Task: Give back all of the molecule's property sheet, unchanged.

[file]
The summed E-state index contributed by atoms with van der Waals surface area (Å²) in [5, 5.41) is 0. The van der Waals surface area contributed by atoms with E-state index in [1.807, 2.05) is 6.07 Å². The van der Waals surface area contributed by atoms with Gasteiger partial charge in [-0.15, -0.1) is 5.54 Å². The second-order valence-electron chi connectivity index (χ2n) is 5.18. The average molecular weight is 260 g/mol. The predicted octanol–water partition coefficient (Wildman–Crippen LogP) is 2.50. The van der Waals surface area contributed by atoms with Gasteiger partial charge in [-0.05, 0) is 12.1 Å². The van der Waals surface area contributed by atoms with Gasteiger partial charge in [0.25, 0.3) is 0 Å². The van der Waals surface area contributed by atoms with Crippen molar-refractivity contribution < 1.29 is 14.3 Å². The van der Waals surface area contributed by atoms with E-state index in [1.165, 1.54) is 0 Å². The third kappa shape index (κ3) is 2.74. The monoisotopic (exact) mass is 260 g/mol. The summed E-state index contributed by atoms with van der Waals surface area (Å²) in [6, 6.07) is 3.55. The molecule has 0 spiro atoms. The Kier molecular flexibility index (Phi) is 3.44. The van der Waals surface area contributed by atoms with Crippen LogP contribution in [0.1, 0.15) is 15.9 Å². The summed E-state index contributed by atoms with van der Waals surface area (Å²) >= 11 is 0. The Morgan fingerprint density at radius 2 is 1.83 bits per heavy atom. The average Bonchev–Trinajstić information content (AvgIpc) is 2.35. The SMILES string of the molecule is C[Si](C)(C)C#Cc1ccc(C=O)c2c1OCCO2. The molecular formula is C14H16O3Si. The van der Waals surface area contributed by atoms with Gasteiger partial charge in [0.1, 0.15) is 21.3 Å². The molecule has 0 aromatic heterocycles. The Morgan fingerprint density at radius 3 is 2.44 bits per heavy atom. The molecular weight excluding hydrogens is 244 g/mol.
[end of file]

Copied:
The summed E-state index contributed by atoms with van der Waals surface area (Å²) in [5, 5.41) is 0. The van der Waals surface area contributed by atoms with E-state index in [1.807, 2.05) is 6.07 Å². The van der Waals surface area contributed by atoms with Gasteiger partial charge in [-0.15, -0.1) is 5.54 Å². The second-order valence-electron chi connectivity index (χ2n) is 5.18. The average molecular weight is 260 g/mol. The predicted octanol–water partition coefficient (Wildman–Crippen LogP) is 2.50. The van der Waals surface area contributed by atoms with Gasteiger partial charge in [-0.05, 0) is 12.1 Å². The van der Waals surface area contributed by atoms with Gasteiger partial charge in [0.25, 0.3) is 0 Å². The van der Waals surface area contributed by atoms with Crippen molar-refractivity contribution < 1.29 is 14.3 Å². The van der Waals surface area contributed by atoms with E-state index in [1.165, 1.54) is 0 Å². The third kappa shape index (κ3) is 2.74. The monoisotopic (exact) mass is 260 g/mol. The summed E-state index contributed by atoms with van der Waals surface area (Å²) in [6, 6.07) is 3.55. The molecule has 0 spiro atoms. The Kier molecular flexibility index (Phi) is 3.44. The van der Waals surface area contributed by atoms with Crippen LogP contribution in [0.1, 0.15) is 15.9 Å². The summed E-state index contributed by atoms with van der Waals surface area (Å²) >= 11 is 0. The Morgan fingerprint density at radius 2 is 1.83 bits per heavy atom. The average Bonchev–Trinajstić information content (AvgIpc) is 2.35. The SMILES string of the molecule is C[Si](C)(C)C#Cc1ccc(C=O)c2c1OCCO2. The molecular formula is C14H16O3Si. The van der Waals surface area contributed by atoms with Gasteiger partial charge in [0.1, 0.15) is 21.3 Å². The molecule has 0 aromatic heterocycles. The Morgan fingerprint density at radius 3 is 2.44 bits per heavy atom. The molecular weight excluding hydrogens is 244 g/mol.